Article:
Hands-on with Google Glass’ big December (XE12) update


Gizmag runs through the big updates from Google's XE12 update for Glass Explorers

Gizmag runs through the big updates from Google’s XE12 update for Glass Explorers

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Earlier this week, Google pushed out the last software update of 2013 to Google Glass Explorers. As Gizmag is now part of the Google Glass beta-testing party, we thought we’d give you our hands-on impressions of some of the new features.

Wink wink, nudge nudge

Wink is extremely handy if you're a Glass-wearer ... and maybe a little creepy if you're a...

The biggest new feature might be Wink, which lets you snap a picture just by winking. There was already a sideloadable app from a third-party developer that let you do this, but the experimental feature now comes straight from Google, baked right into the firmware.

In my experience, Wink works just as advertised. Wink with your right eye, and about a second later, you’ll hear the chime as Glass snaps a pic of whatever you’re looking at. It registers almost all of my deliberate winks, and it also differentiates them from regular old double-eye blinks. I did set it off by mistake a few times, but it was probably because I absentmindedly closed my right eye (too much caffeine perhaps?), not through some fault with the software.

If your goal is to always be ready for that Kodak moment, then Wink is something of a breakthrough feature. It’s never been easier to snap shots, no matter where you are, what you’re doing, or what your hands are holding. If your goal, however, is privacy, then you might want to keep an eye out for people wearing Google Glass. They can sneak pictures of you easier than ever.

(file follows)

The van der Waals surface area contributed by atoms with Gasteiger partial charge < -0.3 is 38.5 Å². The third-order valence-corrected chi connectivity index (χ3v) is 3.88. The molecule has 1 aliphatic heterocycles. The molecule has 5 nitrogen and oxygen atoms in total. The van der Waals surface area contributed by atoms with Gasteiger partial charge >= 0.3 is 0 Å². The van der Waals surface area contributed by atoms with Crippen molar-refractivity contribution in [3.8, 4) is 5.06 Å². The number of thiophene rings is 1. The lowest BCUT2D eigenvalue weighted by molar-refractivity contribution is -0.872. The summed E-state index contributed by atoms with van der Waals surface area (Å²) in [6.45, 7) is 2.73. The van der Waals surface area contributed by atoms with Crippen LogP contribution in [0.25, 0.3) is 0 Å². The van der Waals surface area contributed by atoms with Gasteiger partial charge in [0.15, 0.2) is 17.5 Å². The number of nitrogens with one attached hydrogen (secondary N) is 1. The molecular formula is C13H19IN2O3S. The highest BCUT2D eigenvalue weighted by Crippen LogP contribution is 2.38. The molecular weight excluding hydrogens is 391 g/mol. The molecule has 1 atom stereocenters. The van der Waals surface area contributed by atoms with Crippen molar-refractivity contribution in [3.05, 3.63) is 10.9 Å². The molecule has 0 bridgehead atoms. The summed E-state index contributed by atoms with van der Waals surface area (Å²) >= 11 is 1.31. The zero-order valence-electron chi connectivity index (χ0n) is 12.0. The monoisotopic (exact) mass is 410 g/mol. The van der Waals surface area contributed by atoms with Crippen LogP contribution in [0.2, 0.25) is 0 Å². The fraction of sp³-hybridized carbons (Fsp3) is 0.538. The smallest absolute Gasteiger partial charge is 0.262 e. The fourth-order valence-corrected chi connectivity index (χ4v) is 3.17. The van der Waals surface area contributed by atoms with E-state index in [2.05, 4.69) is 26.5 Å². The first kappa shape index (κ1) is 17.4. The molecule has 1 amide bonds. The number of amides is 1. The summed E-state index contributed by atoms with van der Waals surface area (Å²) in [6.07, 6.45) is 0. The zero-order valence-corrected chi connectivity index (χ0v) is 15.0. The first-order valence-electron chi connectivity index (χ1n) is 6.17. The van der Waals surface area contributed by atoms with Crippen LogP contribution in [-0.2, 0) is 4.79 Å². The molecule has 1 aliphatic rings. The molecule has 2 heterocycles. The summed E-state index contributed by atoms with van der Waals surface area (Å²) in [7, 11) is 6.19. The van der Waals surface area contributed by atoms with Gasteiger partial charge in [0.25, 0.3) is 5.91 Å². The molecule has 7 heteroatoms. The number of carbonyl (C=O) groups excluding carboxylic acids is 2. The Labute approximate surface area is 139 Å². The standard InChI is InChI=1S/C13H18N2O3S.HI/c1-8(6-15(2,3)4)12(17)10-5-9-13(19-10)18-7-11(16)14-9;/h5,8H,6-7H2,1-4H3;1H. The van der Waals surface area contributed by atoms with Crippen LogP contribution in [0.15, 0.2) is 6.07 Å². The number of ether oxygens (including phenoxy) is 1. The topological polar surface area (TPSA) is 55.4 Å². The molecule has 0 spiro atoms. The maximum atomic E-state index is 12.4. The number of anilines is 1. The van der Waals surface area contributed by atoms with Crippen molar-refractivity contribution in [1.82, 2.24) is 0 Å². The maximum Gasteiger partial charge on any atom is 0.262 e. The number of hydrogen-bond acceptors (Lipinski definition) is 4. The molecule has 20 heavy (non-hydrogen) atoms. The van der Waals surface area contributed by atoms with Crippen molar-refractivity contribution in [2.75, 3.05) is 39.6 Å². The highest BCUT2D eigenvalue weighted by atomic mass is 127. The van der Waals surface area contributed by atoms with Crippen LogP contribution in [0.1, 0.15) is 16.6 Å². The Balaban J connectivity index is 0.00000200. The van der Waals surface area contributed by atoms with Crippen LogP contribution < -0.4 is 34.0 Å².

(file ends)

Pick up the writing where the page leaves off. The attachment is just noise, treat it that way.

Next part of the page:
Gatekeeper

You'll need to pick four gestures to unlock your device (not to lock it, as Google's visua...

Another big addition is the new Google Glass lock screen. If you set this up, anyone will need to know your handpicked series of taps and swipes to unlock Glass (much like a passcode on a smartphone). If you have Glass’ on-head detection set up, the screen doesn’t appear to lock when you take Glass off; you’ll have to actually power it off (by pressing the power button for a moment) to lock it.

Unlocking Glass is simple. When you wake the device from sleep, you’ll see a lone dot sitting below the current time. Enter your unique series of taps and swipes, and Glass will unlock. You even get visual feedback, showing each gesture as a series of dots on the screens … kinda like sheet music for security buffs.

Glass gives you some visual cues when you're setting up your lock screen gestures

The new lock screen gives you a nice layer of security for your US$1,500 device, though you will have to remember to press that power button to put up the gates.

MyGlass for iPhone, Hangouts, and more

The MyGlass companion app is now available in the iOS App Store

Another huge addition is better compatibility with the iPhone. Google just launched the MyGlass companion app into the App Store, so iPhone-owning Explorers now have some extra features.

The biggest are turn-by-turn navigation on your Glass display and a screencast of your Glass display on your phone. Android users have already had both of these features for a while, but hey, it’s nice to see this make its way into the App Store nonetheless. The iOS version is still much more limited though (due to iOS’ system-wide restrictions for third-party apps), so you can’t use SMS and you’ll need to pay for a personal hotspot plan to use navigation.